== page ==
Project Freedom raises awareness on domestic violence
Lambda Sigma National Honor Society observed domestic violence month through Project Freedom, a program concerning women’s struggles with domestic violence and human trafficking.
The society held Project Freedom in the Keathley University Center Oct. 29 with a live band and free food, catered by local barbecue joint Slick Pig.
Young Women’s Christian Association worker Susan French opened the program by going through the statistics. She told the audience 1 in 3 women are a victim of domestic abuse and go through a never-ending cycle of violence.
“Leaving is a process, not an event,” French said.
Students also spoke out at the event, including 19-year-old former student Kaeleen Martin, who shared her experiences of researching human trafficking about five years ago.
Martin explained that human trafficking is a $32 billion dollar industry a year. For every 800 people who participate in this industry, one person is prosecuted.
She ended her presentation with a video from Falling Whistles, a campaign for peace to end the war in the Congo.
“Programs like this are great, but they are not broadcasted as they should be on campus,” said Brittany Ware, a junior majoring in social work.
Shaquanda Owens, a junior behavioral and human science major, also connected personally with the other student speaker, Kaitlin Howell.
“I grew up in a violent home to so I can relate to her,” Owens said. “It was amazing to hear that she has overcome so much in such a time of struggle. I was empowered by her as a person.”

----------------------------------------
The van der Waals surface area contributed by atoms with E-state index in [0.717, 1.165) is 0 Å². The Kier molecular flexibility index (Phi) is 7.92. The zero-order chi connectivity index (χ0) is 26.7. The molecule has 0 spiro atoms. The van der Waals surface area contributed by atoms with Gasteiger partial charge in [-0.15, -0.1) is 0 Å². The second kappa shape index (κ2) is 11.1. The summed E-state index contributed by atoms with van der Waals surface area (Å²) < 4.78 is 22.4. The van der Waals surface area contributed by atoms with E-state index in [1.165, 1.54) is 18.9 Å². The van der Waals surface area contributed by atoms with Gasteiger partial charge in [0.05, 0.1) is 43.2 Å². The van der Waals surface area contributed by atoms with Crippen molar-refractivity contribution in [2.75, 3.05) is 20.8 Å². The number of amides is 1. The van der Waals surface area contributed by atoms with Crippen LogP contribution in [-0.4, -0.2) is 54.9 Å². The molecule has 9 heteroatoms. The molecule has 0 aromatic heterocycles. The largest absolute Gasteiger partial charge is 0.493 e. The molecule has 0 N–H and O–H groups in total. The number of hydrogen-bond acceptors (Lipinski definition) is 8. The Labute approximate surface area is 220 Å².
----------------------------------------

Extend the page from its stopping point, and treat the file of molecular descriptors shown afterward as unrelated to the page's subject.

Howell is a graduate of Mercy Ministries, a faith-based voluntary program for young women and victims of addiction, depression, sex trades and unplanned pregnancy.
She entered the program at a young age after being removed from her home by Child Protective Services. She described her life simply as “confusion,” facing neglect and violence.
Howell’s biological parents used her belief of God against her, and instilled the idea that this was the life God made for her. The called her a “slave.”
“I thought me and my siblings would never make it to 18. I had no value in my life, only darkness,” she said.
Upon her graduation from the program, she was adopted by a couple in their 40s.
Howell earned her GED and graduated summa cum laude from MTSU with a degree in biology. She is happily married and currently awaiting letters from medical schools. Vanderbilt is her first choice.
“[The program] hit home for a lot of people and it gave an opportunity for others to speak against domestic violence. We need to keep people educated,” Owens said.